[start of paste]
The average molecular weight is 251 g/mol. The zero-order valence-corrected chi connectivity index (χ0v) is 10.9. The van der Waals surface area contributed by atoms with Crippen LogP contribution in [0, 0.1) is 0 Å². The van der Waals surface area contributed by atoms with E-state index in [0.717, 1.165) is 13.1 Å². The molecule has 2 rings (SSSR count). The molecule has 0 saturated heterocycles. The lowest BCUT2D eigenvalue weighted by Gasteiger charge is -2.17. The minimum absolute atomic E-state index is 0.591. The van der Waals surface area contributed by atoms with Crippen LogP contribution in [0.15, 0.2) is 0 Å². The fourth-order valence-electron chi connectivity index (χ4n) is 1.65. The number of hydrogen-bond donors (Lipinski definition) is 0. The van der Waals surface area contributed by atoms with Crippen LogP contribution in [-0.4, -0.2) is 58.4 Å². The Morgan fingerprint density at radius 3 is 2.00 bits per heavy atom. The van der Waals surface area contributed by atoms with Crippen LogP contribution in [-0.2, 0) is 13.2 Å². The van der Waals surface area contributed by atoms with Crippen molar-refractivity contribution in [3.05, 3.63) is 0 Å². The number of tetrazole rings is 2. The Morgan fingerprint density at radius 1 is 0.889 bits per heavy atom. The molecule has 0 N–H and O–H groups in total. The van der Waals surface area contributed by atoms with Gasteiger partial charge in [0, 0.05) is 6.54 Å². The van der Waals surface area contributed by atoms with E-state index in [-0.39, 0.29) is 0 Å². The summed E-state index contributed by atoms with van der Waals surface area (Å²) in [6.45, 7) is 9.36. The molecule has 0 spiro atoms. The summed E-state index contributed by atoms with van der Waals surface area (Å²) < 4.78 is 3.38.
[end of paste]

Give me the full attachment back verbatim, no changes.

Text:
The average molecular weight is 251 g/mol. The zero-order valence-corrected chi connectivity index (χ0v) is 10.9. The van der Waals surface area contributed by atoms with Crippen LogP contribution in [0, 0.1) is 0 Å². The van der Waals surface area contributed by atoms with E-state index in [0.717, 1.165) is 13.1 Å². The molecule has 2 rings (SSSR count). The molecule has 0 saturated heterocycles. The lowest BCUT2D eigenvalue weighted by Gasteiger charge is -2.17. The minimum absolute atomic E-state index is 0.591. The van der Waals surface area contributed by atoms with Crippen LogP contribution in [0.15, 0.2) is 0 Å². The fourth-order valence-electron chi connectivity index (χ4n) is 1.65. The number of hydrogen-bond donors (Lipinski definition) is 0. The van der Waals surface area contributed by atoms with Crippen LogP contribution in [-0.4, -0.2) is 58.4 Å². The Morgan fingerprint density at radius 3 is 2.00 bits per heavy atom. The van der Waals surface area contributed by atoms with Crippen LogP contribution in [-0.2, 0) is 13.2 Å². The van der Waals surface area contributed by atoms with Crippen molar-refractivity contribution in [3.05, 3.63) is 0 Å². The number of tetrazole rings is 2. The Morgan fingerprint density at radius 1 is 0.889 bits per heavy atom. The molecule has 0 N–H and O–H groups in total. The van der Waals surface area contributed by atoms with Gasteiger partial charge in [0, 0.05) is 6.54 Å². The van der Waals surface area contributed by atoms with E-state index in [-0.39, 0.29) is 0 Å². The summed E-state index contributed by atoms with van der Waals surface area (Å²) in [6.45, 7) is 9.36. The molecule has 0 spiro atoms. The summed E-state index contributed by atoms with van der Waals surface area (Å²) < 4.78 is 3.38.